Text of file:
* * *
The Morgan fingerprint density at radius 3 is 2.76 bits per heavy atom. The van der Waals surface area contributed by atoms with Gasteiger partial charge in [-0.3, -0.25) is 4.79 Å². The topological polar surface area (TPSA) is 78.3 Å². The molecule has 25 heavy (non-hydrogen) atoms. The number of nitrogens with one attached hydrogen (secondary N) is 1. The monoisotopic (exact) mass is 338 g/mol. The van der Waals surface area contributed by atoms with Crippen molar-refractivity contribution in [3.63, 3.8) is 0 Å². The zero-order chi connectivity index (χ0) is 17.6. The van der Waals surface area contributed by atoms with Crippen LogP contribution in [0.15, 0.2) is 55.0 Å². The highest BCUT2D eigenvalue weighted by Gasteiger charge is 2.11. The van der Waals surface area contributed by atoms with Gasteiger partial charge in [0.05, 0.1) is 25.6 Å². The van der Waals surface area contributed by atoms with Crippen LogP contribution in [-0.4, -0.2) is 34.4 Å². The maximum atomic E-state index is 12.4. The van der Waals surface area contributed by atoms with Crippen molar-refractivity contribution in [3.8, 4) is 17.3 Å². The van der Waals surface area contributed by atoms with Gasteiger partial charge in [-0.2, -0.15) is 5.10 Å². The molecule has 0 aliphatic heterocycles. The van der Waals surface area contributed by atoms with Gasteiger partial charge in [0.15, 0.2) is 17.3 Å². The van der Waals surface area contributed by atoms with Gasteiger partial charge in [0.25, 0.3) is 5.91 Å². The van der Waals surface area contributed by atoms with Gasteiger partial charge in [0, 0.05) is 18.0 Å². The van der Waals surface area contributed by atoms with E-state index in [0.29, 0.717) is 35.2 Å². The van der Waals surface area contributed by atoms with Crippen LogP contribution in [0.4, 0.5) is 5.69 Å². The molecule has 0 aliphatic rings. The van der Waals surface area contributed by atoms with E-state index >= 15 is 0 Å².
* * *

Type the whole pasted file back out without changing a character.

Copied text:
The Morgan fingerprint density at radius 3 is 2.76 bits per heavy atom. The van der Waals surface area contributed by atoms with Gasteiger partial charge in [-0.3, -0.25) is 4.79 Å². The topological polar surface area (TPSA) is 78.3 Å². The molecule has 25 heavy (non-hydrogen) atoms. The number of nitrogens with one attached hydrogen (secondary N) is 1. The monoisotopic (exact) mass is 338 g/mol. The van der Waals surface area contributed by atoms with Crippen molar-refractivity contribution in [3.63, 3.8) is 0 Å². The zero-order chi connectivity index (χ0) is 17.6. The van der Waals surface area contributed by atoms with Crippen LogP contribution in [0.15, 0.2) is 55.0 Å². The highest BCUT2D eigenvalue weighted by Gasteiger charge is 2.11. The van der Waals surface area contributed by atoms with Gasteiger partial charge in [0.05, 0.1) is 25.6 Å². The van der Waals surface area contributed by atoms with Crippen LogP contribution in [-0.4, -0.2) is 34.4 Å². The maximum atomic E-state index is 12.4. The van der Waals surface area contributed by atoms with Crippen molar-refractivity contribution in [3.8, 4) is 17.3 Å². The van der Waals surface area contributed by atoms with Gasteiger partial charge in [-0.2, -0.15) is 5.10 Å². The molecule has 0 aliphatic heterocycles. The van der Waals surface area contributed by atoms with Gasteiger partial charge in [0.15, 0.2) is 17.3 Å². The van der Waals surface area contributed by atoms with Gasteiger partial charge in [0.25, 0.3) is 5.91 Å². The van der Waals surface area contributed by atoms with Gasteiger partial charge in [0, 0.05) is 18.0 Å². The van der Waals surface area contributed by atoms with E-state index in [0.29, 0.717) is 35.2 Å². The van der Waals surface area contributed by atoms with Crippen LogP contribution in [0.4, 0.5) is 5.69 Å². The molecule has 0 aliphatic rings. The van der Waals surface area contributed by atoms with E-state index >= 15 is 0 Å².